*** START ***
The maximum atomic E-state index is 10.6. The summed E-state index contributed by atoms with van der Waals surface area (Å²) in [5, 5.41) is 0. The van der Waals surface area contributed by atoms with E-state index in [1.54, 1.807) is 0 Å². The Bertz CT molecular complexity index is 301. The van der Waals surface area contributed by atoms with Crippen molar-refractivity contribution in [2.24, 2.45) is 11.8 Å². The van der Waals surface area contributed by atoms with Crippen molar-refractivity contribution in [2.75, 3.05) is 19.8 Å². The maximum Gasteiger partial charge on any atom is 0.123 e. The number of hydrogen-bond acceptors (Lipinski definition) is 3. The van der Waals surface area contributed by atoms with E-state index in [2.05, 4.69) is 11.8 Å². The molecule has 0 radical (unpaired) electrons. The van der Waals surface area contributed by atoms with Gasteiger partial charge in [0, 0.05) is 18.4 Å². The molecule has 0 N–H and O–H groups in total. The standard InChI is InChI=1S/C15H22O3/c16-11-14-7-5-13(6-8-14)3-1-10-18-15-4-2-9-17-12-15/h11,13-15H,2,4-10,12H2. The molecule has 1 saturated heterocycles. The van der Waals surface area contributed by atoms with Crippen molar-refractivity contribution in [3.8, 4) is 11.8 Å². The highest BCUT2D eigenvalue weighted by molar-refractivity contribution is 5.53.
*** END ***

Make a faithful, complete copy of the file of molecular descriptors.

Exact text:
The maximum atomic E-state index is 10.6. The summed E-state index contributed by atoms with van der Waals surface area (Å²) in [5, 5.41) is 0. The van der Waals surface area contributed by atoms with E-state index in [1.54, 1.807) is 0 Å². The Bertz CT molecular complexity index is 301. The van der Waals surface area contributed by atoms with Crippen molar-refractivity contribution in [2.24, 2.45) is 11.8 Å². The van der Waals surface area contributed by atoms with Crippen molar-refractivity contribution in [2.75, 3.05) is 19.8 Å². The maximum Gasteiger partial charge on any atom is 0.123 e. The number of hydrogen-bond acceptors (Lipinski definition) is 3. The van der Waals surface area contributed by atoms with E-state index in [2.05, 4.69) is 11.8 Å². The molecule has 0 radical (unpaired) electrons. The van der Waals surface area contributed by atoms with Gasteiger partial charge in [0, 0.05) is 18.4 Å². The molecule has 0 N–H and O–H groups in total. The standard InChI is InChI=1S/C15H22O3/c16-11-14-7-5-13(6-8-14)3-1-10-18-15-4-2-9-17-12-15/h11,13-15H,2,4-10,12H2. The molecule has 1 saturated heterocycles. The van der Waals surface area contributed by atoms with Crippen molar-refractivity contribution in [3.8, 4) is 11.8 Å². The highest BCUT2D eigenvalue weighted by molar-refractivity contribution is 5.53.